University of Notre Dame | October 1, 2018
It was 2012. Tim Weninger was a Ph.D. student surfing Facebook and Reddit. As a computer scientist, his procrastination took a turn when he noticed some alarming trends on the sites. The Islamic State group, commonly known as ISIS, was on the rise in Syria and was using social media to effectively convert and recruit young terrorists from the West. How, Weninger wondered, did they have such sway?
One year later, Weninger was an assistant professor at Notre Dame and continued to study Islamic State activity on social networks. He identified a group of individuals within the group who regularly pushed pro-IS material online by “liking” and retweeting posts and buried anti-IS reports by downvoting those posts. By working as a unified group, they significantly altered what the public saw and believed, effectively bringing in tens of thousands of recruits to their terrorist ideology.
Perhaps more ominous was a new discovery: Foreign actors could apply the same tactics to influence world events and elections. Weninger wrote a letter to the U.S. Air Force detailing his assessments and predictions, including the prediction that Russia would try to influence world events such as the 2016 U.S. election through propaganda and known vulnerabilities in social media systems. The Air Force responded quickly, directing him to continue studying the issue.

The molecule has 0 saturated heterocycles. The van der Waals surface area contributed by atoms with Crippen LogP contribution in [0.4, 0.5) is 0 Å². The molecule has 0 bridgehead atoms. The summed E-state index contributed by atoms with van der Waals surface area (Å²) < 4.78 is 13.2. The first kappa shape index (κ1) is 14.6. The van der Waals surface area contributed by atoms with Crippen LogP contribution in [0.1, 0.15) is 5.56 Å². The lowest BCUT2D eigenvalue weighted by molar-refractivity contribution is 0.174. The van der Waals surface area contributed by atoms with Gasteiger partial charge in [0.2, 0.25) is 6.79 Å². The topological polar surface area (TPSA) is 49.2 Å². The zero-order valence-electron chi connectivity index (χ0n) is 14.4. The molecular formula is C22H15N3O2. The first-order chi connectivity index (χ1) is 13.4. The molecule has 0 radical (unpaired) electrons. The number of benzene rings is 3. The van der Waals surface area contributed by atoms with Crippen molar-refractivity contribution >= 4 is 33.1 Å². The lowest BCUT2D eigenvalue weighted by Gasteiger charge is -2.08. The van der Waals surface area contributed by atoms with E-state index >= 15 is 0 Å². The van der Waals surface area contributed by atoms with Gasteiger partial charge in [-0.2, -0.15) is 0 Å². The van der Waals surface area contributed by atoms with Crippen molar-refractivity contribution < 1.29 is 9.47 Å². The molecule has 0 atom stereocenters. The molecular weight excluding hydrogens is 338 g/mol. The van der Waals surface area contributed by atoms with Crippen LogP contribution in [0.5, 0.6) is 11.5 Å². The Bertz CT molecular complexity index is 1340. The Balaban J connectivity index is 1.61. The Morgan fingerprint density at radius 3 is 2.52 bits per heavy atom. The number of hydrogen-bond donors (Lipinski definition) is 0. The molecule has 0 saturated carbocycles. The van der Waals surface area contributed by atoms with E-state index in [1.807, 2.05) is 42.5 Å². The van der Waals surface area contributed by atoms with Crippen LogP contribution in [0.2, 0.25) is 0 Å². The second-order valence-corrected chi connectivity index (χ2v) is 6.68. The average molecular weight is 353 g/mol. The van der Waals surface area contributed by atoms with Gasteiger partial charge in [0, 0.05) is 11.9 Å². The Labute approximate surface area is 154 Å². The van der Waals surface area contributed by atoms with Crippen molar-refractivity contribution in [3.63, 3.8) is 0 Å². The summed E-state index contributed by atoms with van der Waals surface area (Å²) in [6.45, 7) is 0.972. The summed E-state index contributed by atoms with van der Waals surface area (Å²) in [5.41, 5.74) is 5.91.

Today, Weninger’s resume details projects with the Air Force Office of Scientific Research, the Army Research Office, the Defense Advanced Research Projects Agency (DARPA) and the Pacific Northwest National Laboratory. These projects touch on questions related to how humans consume information online, how people interact in social environments and how digital information shapes beliefs and actions online and offline.
Weninger was optimistic when he began — certainly people could identify and avoid deliberately false or misleading information. But what he uncovered was surprising.
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